Author and New York Times columnist David Brooks was the keynote speaker at Westmont College’s third annual Lead Where You Stand leadership conference. He suggested the way forward for modern leadership could be found in the ancient book of Exodus. (Julia Lee / Noozhawk photo)

Author and journalist David Brooks led a powerhouse cast of speakers who gathered at Westmont College last week for the third annual Lead Where You Stand leadership conference. His main topic was a timely one: the crisis of social solidarity that is gripping the nation today.

Organizers posed the question: How do we develop the capacity to respond in timely, principled ways to the multifaceted challenges and opportunities of effective leadership? Speakers and attendees proceeded to explore the answer at the three-day conference, May 31-June 2.

Joining Brooks was a leadership lineup that included Westmont President Gayle Beebe; Chris Call, the school’s vice president for administration; Spanish professor Mary Docter; Teresa Goines, a Westmont alumna and founder of Old Skool Café in San Francisco; Carol Houston, senior pastor at Bethel Unspeakable Joy Christian Fellowship Church in Watts; Dane Howard, chief experience officer at Trōv Inc.; political science professor Tom Knecht; Doug McKenna, CEO and executive director of the Center of Organizational Leadership at the Oceanside Institute; women’s basketball coach Kirsten Moore; computer science associate professor Don Patterson; assistant psychology professor Carmel Saad; assistant anthropology professor Serah Shani; sociology professor Felicia Song; author and Abraham Lincoln biographer Ronald C. White; and associate education professor Jane Wilson.

Brooks is a New York Times columnist; a prominent political and social commentator; author of the best-selling book, The Road to Character, along with several other books; and was the keynote speaker at both the 2016 Westmont President’s Breakfast and the 2015 commencement on the campus in the Montecito foothills.

He started off with some startling statistics: only 32 percent of Americans say that they trust people, a figure that drops to just 11 percent among millennials. 40 percent of people are born to single moms. There have been declines in marriage and friendships. Suicide is up 25 percent. People are falling out of the labor force.

All of these societal factors have caught up with politics, Brooks says. In fact, he adds, today’s debate is not big government versus small government, but open versus closed. There are people who want open borders and open trade, and there are those who want protection and security, he said.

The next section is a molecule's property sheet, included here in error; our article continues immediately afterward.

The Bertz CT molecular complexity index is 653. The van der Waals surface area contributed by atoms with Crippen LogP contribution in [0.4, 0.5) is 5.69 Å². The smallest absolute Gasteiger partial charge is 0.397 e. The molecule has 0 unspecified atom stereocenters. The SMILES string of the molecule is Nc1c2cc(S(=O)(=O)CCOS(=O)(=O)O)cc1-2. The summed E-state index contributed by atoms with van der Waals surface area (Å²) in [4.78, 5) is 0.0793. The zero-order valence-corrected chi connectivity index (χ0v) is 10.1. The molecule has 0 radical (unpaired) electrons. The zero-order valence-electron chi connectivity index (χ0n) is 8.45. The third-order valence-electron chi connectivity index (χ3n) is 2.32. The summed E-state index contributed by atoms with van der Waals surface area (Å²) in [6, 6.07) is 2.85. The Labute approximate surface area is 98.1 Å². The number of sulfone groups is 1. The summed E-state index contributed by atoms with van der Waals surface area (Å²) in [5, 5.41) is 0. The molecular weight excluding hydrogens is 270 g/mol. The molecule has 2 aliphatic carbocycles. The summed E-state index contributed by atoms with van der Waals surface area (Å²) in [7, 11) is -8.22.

According to Brooks, modern America’s loss of faith has replaced what once was the country’s unifying faith. He suggested that the solution could be found in the ancient book of Exodus, whose story shaped the civil rights movement and propelled pioneers to this promised land.

The biblical story of Exodus was written by Moses to record the Israelites’ deliverance from slavery in Egypt as well as to enshrine God’s laws and revelations. The story was embraced by the Puritans and later by the Founding Fathers, who wanted to put Moses on the seal of the United States.

Subsequent immigrant groups recognized themselves in the story, as did those who were brought to this country as slaves. Frederick Douglass, who escaped slavery to become a renowned abolitionist and statesman, said of his fellow African Americans: “We have been with you in adversity, and by the help of God we will be with you in prosperity.”

The worry, Brooks said, is that the now-secular United States no longer knows the Exodus story. People are uncomfortable with the idea of a chosen people and with the idea of providence — that there isn’t a divine mission for any country, he said.

Brooks highlighted a few problematic national narratives that are competing to define contemporary America. The first one, he said, is the Silicon Valley narrative that believes individuals and the world will be saved by technology.

On the left, he said, is the story that America’s past is one of oppression, and that the status of our particular identity groups depends on how much we were oppressed throughout history.

On the right is the story of President Donald Trump, Brooks continued. Under that scenario, he said, a good and simple people was betrayed by elites and foreigners, and is threatened from outside.

Trump, Brooks said, appealed to people who thought their lives were better 30 years ago, but he’s not sure the results will be what they’re expecting.

“Donald Trump is the wrong answer for the right questions,” he stated matter-of-factly.

Brooks called for a return of codes of character, and said he believes that Exodus — and its hope and promise — must be restored as America’s national narrative.

Noozhawk intern Julia Lee can be reached at Follow Noozhawk on Twitter: @noozhawk, @NoozhawkNews and @NoozhawkBiz. Connect with Noozhawk on Facebook.